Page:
Rabbi’s Reflections – Monday, April 27, 2020 


Counting the Omer – Day 16

Here is the proper blessing to be said each day.  This is how Jewish people fulfill the command to count.

בָּרוּךְ אַתָּה יְיָ אֱלֹהֵֽינוּ מֶֽלֶךְ הָעוֹלָם, אֲשֶׁר קִדְּשָֽׁנוּ בְּמִצְוֹתָיו, וְצִוָּֽנוּ עַל סְפִירַת הָעֹֽמֶר

Baruch Atah Adonai Elohenu Melech Ha-Olam, Asher Kid’shanu B’mitzvotav, Vitzivanu Al Sefirat Ha-Omer.

Blessed are You O Lord our God, King of the universe, who has sanctified us by his commandments and commanded us about the counting of the Omer.  Today is two weeks and two days of the counting of the Omer.

This is the first time I’m writing in the 3rd week of the counting of the Omer.  Every year we count 7 full weeks (a week of weeks) until we reach the 50th day, Shavuot (Pentecost).  As we count (according to the command of God), we recount our blessings.  Every year we seek the Lord on a format to follow.  And every year, God blesses us with something extraordinary.  

This year, we are counting the blessings of being created with 7 longings.  Each of these longings is intended to be fulfilled in a lasting and covenantal relationship with Yeshua.  But each may also drive us toward a counterfeit found in the lust of this world and the things in it.

So far, we have examined two longings, the longing to be enjoyed (loved, valued, pursued, cared about) even in our weakness, and the longing to be fascinated (filled with wonder).  Now in week 3 we will examine the longing to be whole hearted and passionate with God. 

Watch how these longings build; first enjoyed, then fascinated and now passionate.  First we receive His love (enjoyed by Him), then we love Him back (by being fascinated and passionate).  1 John 4:19 We love, because He first loved us.

This longing, to be whole hearted and passionate, is the desire to love God without restraint.  We hold nothing back.  We abandon all sense of self and elevate Him to preeminence.  The key reason we hold back involves fear, fear of rejection, fear of ridicule, fear of judgment, or fear of criticism.  

So, let me ask you, does God love perfectly?  Hint… God does everything perfectly.  Let’s return to 1 John 4, and back up one verse.  1 John 4:18 There is no fear in love, but perfect love drives out fear. For fear has to do with punishment, and the one who fears has not been made perfect in love.

Loving God with reckless abandon is not reckless.  It simply requires trust.  We trust God to love us perfectly, and part of His perfect love is perfect acceptance.  Let me put this in other words.  When we trust God’s total acceptance, that releases us to be “all in” as we love Him.

The Bible speaks of this in many places.  Here are just a few.  The Torah addresses this… Deuteronomy 31:8 Adonai—He is the One who goes before you. He will be with you. He will not fail you or abandon you. Do not fear or be discouraged.”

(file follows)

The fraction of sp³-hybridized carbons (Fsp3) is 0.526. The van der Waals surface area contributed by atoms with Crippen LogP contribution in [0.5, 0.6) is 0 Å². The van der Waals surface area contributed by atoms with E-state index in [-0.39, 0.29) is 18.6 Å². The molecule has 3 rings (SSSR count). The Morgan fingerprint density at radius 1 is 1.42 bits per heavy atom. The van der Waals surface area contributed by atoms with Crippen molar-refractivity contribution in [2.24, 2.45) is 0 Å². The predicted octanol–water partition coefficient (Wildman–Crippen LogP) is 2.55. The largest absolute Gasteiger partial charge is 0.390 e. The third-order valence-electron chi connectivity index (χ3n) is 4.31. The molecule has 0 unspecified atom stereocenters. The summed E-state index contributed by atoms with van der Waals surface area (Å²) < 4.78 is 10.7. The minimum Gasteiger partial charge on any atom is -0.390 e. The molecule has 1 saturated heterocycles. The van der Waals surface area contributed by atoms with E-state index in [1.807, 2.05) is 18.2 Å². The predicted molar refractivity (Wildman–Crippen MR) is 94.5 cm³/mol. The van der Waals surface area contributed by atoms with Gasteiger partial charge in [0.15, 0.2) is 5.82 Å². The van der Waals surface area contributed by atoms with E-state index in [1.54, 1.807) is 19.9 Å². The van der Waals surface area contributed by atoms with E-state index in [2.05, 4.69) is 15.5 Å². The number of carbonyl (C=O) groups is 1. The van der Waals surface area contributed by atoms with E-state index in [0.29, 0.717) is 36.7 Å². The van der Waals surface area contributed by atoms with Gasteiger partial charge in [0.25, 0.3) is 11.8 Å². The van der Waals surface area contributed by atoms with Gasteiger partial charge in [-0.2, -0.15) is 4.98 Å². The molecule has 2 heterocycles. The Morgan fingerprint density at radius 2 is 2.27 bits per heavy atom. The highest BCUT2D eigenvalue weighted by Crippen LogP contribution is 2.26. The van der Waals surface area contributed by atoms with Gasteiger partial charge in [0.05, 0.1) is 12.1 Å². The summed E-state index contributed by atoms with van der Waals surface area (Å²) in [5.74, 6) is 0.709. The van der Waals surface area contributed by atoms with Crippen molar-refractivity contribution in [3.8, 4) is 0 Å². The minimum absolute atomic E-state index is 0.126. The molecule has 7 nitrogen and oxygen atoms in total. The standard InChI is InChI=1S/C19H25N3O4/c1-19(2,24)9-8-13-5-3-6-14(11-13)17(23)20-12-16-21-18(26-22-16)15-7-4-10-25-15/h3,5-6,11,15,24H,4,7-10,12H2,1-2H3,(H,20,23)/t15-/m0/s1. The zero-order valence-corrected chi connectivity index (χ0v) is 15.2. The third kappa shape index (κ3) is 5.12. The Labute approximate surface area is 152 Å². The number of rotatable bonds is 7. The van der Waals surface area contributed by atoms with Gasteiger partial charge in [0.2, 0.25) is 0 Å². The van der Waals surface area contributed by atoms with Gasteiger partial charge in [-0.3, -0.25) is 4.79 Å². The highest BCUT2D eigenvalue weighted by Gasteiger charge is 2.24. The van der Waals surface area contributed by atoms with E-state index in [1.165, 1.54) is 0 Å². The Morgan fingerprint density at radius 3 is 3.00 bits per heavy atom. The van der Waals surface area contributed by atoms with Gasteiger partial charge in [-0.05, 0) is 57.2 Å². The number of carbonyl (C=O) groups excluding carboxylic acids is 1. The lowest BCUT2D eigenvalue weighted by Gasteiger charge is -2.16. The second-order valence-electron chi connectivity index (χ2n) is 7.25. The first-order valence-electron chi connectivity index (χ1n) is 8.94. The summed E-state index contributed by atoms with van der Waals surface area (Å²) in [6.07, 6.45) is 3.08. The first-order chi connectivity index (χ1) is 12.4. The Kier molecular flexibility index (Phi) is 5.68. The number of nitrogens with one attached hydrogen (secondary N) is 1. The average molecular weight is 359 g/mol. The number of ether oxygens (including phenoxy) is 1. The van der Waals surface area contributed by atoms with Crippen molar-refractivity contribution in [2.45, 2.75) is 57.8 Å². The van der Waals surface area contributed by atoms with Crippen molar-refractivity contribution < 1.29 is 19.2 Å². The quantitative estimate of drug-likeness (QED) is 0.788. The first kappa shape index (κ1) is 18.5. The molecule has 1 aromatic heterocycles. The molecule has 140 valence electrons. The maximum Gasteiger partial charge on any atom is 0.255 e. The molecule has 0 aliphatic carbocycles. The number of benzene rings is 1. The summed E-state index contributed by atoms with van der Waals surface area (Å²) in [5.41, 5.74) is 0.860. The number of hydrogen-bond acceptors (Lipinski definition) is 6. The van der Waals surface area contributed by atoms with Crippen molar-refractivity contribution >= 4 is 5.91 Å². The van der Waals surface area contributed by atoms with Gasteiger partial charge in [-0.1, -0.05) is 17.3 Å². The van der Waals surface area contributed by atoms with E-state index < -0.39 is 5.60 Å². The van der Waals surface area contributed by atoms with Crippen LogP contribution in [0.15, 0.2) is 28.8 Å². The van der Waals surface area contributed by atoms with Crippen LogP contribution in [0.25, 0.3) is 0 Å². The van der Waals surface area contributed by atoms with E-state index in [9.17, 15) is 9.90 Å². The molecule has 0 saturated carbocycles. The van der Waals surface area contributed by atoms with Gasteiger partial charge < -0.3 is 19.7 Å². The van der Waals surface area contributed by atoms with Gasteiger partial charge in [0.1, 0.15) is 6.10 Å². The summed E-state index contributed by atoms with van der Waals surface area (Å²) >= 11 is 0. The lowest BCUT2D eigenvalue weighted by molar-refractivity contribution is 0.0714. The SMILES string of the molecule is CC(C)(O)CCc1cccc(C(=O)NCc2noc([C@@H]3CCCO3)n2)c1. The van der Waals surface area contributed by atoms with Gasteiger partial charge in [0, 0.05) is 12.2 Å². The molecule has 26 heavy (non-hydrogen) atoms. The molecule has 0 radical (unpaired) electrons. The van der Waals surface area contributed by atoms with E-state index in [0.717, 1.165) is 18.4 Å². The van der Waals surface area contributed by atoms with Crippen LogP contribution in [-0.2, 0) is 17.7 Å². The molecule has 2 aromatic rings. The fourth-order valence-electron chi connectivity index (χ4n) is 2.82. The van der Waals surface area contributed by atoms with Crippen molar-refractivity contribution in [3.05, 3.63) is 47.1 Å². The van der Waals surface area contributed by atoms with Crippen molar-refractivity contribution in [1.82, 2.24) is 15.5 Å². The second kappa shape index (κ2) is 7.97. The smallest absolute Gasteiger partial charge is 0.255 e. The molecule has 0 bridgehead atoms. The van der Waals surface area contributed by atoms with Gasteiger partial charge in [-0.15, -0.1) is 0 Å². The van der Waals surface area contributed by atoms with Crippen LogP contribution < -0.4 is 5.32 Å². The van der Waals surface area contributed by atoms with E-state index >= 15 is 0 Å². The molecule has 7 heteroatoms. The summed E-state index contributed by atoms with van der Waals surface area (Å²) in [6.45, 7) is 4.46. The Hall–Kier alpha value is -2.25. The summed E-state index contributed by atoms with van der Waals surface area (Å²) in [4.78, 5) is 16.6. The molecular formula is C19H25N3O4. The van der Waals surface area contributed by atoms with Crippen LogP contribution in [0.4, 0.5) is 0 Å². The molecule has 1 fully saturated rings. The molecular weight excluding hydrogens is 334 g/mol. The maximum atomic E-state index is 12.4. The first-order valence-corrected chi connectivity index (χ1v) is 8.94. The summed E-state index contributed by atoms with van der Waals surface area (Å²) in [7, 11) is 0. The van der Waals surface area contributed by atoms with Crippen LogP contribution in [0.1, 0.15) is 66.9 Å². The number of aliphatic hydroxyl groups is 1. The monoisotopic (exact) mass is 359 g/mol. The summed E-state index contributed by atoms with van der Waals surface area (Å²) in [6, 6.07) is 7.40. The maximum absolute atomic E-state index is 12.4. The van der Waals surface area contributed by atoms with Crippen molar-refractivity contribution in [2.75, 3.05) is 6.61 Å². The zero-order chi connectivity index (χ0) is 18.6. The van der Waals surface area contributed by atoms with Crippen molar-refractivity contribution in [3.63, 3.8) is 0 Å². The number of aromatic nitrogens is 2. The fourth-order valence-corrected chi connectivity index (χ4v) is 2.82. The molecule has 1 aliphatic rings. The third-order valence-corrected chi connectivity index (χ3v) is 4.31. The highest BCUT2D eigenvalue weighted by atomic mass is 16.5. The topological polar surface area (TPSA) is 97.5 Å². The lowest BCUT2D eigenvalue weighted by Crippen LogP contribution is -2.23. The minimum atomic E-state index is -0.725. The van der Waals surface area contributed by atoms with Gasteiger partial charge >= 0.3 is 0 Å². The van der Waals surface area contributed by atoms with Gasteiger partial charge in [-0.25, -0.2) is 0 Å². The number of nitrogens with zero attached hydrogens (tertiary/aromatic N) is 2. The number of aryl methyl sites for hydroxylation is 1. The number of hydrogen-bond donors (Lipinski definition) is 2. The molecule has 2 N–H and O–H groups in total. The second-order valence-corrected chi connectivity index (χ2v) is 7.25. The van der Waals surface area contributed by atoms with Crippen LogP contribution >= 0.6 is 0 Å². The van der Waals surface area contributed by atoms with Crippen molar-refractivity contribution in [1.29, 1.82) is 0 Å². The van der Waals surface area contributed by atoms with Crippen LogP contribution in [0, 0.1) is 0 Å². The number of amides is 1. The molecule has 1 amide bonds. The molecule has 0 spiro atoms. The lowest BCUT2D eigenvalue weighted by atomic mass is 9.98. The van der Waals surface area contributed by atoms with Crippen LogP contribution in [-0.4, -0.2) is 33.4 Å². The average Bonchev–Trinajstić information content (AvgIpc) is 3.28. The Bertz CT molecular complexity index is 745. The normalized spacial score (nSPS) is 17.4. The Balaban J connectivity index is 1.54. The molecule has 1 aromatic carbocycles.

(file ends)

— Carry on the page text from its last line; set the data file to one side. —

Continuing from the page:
It is confirmed by Isaiah 41:10 Fear not, for I am with you, be not dismayed, for I am your God. I will strengthen you. Surely I will help you. I will uphold you with My righteous right hand.  Finally, the last words in the book of Matthew 28:20b And remember! I am with you always, even to the end of the age.”

We all know God’s response to those who offer Him a lukewarm reception.  Let’s sell-out for God and love Him with reckless abandon.  Isn’t that also in the Torah?  Deuteronomy 6:5 Love Adonai your God with all your heart and with all your soul and with all your strength.  Yeshua even calls this the greatest commandment.  

I’ll write more on this tomorrow.  

Week 18
Memory Verse:  Psalm 1:1 Happy is the one who has not walked in the advice of the wicked, nor stood in the way of sinners, nor sat in the seat of scoffers. 2 But his delight is in the Torah of Adonai, and on His Torah he meditates day and night. 3 He will be like a planted tree over streams of water, producing its fruit during its season. Its leaf never droops— but in all he does, he succeeds. 4 The wicked are not so. For they are like chaff that the wind blows away. 5 Therefore the wicked will not stand during the judgment, nor sinners in the congregation of the righteous. 6 For Adonai knows the way of the righteous, but the way of the wicked leads to ruin.

86    4/27      Monday:        Psalm 51

87    4/28      Tuesday:       2 Samuel 24; Psalm 24 

88    4/29      Wednesday:  Psalm 1; 19

89    4/30      Thursday:      Psalm 103; 119:1-48

90    5/01      Friday:           Psalm 119:49-128     

Question of the day:  We have very few Psalms in the F-260 (which is a chronological reading plan).  Why is this Psalm 51 included here?

Answer:  The second verse gives us the answer.  It was written by King David after Nathan confronted him about Bathsheba.  Psalm 51 is King David’s song of repentance.  

David brings the Psalm to a climactic conclusion when he says… Psalm 51:19 The sacrifices of God are a broken spirit. A broken and a contrite heart, O God, You will not despise. 20 In Your favor do good to Zion. Build up the walls of Jerusalem.  

Yes, King David got it right.  Everything with God is a heart thing.  Our hearts hear God’s call to change, and we change.  2 Corinthians 5:17 Therefore if anyone is in Messiah, he is a new creation. The old things have passed away; behold, all things have become new.

That newness of all things includes our hearts.  When our hearts line up with God’s purposes, we find every other area of life becomes aligned according to God’s will.  Then we will each be walking and talking, living and breathing Seder meals to the Lord.  2 Corinthians 2:14 But thanks be to God, who in Messiah always leads us in triumphal procession, and through us reveals everywhere the aroma of the knowledge of Himself. 15a For we are the aroma of Messiah to God.